4-Wire Kelvin Testing
If you have used an ohmmeter to make resistance measurements, you may have heard of the terms “2-wire measurement” and “4-wire Kelvin measurement.” This article explains how ohmmeters measure resistance, the differences between 2-wire and 4-wire resistance measurements, and the special considerations for each.
How do ohmmeters work?
When using an ohmmeter to measure the resistance of a wire, the red meter lead is touched to each end of the wire and the black lead to the other end (figure 1). How does the meter measure resistance? What resistance is it really measuring? To understand how ohmmeters work, start with Ohm’s law:
Resistance = Voltage / Current (R = V/I)
To perform the measurement, the ohmmeter forces a known current through the wire, measures the voltage drop that develops, calculates the resistance using Ohm’s law, and displays the result. To do this, the ohmmeter must have a current source and voltmeter (see figure 1). Of key importance, is the point at which the current source and voltmeter connect.
Figure 1. Meters contain a current source (I) and a voltmeter (Vm).
Figure 2. A 2-wire measurement really measures the DUT resistance plus the meter lead resistance.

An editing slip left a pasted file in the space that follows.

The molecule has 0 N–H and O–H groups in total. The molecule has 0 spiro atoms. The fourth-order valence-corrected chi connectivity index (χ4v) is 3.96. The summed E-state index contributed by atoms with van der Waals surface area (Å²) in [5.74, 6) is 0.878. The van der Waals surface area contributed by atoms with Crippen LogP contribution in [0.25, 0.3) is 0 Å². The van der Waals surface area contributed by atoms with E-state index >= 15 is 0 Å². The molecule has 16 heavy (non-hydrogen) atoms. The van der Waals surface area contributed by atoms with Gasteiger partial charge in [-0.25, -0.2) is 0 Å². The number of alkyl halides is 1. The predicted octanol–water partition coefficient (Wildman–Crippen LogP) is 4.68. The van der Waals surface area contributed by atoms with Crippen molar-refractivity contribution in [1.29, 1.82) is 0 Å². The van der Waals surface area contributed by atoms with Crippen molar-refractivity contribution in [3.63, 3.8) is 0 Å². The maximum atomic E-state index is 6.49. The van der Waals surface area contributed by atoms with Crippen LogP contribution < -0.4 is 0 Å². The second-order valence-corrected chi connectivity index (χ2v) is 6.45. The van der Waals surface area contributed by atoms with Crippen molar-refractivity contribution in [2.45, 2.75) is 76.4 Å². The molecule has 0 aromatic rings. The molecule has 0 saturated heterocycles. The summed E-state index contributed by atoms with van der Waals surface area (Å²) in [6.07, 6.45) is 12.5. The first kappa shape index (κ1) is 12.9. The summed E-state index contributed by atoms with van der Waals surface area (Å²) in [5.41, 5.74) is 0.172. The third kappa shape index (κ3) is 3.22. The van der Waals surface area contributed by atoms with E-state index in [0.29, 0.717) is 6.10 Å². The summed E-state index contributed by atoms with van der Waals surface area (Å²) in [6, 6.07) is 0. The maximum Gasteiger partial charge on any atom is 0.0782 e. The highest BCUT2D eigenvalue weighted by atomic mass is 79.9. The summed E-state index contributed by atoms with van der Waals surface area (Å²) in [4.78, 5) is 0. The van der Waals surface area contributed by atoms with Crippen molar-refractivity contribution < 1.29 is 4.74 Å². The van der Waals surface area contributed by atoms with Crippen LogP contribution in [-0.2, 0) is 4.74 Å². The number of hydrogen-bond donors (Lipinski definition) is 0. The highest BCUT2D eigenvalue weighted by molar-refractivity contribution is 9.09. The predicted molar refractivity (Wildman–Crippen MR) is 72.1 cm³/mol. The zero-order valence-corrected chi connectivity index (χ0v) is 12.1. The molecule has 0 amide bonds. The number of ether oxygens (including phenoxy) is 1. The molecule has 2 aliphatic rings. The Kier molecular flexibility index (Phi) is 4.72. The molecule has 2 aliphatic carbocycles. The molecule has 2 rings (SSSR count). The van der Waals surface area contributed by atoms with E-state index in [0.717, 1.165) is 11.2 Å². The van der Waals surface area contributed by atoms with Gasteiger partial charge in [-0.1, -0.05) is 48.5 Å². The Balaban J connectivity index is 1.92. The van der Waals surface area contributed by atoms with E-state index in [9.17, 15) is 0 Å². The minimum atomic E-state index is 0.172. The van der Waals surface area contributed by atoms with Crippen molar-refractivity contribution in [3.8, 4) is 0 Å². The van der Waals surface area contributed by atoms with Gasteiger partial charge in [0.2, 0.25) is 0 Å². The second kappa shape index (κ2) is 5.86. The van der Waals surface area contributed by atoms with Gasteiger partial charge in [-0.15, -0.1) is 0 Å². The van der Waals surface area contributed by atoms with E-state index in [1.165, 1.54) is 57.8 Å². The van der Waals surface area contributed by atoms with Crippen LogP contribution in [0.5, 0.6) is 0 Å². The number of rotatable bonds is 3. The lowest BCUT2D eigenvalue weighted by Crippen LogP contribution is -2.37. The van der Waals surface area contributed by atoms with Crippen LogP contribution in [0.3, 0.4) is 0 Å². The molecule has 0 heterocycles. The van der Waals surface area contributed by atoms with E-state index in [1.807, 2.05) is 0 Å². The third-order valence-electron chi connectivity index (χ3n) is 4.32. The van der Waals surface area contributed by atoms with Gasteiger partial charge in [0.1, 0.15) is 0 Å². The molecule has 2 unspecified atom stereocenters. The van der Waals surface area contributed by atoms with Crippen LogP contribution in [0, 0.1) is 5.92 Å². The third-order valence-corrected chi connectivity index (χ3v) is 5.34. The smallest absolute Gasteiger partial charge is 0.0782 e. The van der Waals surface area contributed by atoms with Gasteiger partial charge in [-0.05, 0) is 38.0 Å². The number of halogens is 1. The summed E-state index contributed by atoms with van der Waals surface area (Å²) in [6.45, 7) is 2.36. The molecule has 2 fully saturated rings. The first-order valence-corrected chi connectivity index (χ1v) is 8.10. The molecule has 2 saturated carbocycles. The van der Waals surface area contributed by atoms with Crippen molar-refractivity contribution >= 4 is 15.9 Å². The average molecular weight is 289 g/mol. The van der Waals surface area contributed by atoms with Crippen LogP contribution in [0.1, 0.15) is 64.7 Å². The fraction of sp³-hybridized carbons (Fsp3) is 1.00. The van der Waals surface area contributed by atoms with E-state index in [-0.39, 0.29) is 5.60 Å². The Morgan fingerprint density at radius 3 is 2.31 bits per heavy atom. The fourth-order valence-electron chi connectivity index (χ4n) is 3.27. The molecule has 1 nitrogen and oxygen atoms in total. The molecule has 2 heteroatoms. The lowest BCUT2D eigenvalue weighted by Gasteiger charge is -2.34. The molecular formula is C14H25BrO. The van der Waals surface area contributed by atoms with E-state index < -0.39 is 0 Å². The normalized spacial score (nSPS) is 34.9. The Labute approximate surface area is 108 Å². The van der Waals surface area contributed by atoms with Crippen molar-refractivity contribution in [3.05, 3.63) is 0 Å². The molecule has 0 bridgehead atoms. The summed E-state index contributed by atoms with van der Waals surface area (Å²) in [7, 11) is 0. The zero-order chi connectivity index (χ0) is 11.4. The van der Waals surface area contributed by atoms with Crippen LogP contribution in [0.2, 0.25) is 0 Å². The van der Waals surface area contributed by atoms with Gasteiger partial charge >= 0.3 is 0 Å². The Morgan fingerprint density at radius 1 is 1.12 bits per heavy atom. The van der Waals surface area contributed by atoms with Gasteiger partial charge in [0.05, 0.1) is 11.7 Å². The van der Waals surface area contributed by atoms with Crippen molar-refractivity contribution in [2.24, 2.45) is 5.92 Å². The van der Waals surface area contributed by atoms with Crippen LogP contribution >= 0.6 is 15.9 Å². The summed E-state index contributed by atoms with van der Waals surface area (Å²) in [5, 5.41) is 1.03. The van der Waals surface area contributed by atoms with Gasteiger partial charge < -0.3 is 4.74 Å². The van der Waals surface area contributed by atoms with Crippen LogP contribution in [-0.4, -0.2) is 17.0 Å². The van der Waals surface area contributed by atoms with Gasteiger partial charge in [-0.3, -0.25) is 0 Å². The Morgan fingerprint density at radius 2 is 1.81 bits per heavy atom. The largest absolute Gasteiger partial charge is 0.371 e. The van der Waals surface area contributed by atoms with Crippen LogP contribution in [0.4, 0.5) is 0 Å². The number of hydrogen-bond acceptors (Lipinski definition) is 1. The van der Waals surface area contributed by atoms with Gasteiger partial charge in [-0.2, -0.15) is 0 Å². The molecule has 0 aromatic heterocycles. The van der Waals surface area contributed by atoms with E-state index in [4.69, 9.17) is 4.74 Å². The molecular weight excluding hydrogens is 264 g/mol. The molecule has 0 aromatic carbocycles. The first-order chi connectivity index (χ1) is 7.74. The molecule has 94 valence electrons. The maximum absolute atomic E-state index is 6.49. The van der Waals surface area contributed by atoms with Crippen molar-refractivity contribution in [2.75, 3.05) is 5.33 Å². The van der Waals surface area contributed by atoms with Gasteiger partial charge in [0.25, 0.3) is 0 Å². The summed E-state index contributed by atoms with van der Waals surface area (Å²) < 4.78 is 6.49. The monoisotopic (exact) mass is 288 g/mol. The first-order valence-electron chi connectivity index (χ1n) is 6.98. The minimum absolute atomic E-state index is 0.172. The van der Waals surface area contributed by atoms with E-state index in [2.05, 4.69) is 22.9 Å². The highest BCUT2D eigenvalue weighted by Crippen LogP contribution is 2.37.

When making a 2-wire resistance measurement, the meter uses only two leads to connect to the device-under-test (DUT) as shown in Figure 2. This setup has the advantage of using just two wires to connect to the DUT, but the result is that the voltmeter measures the voltage drop across the DUT and the test leads.
Meters capable of performing 4-wire measurements use four leads (figure 3). Two leads connect to the current source (the Force+ or High and the Force- or Low), and two connect to the voltmeter (the Sense+ or High and the Sense- or Low). The Force High and the Sense High make up one 4-wire pair and the Force Low and Sense Low make up the second 4-wire pair (see figure 4). One of the main benefits of the 4-wire measurement method is that the resistance measurement is made between the points where the force and sense leads connect thereby eliminating the resistance of the leads from the measurement.
Figure 3. A 4-wire measurement. Notice the meter has four connections.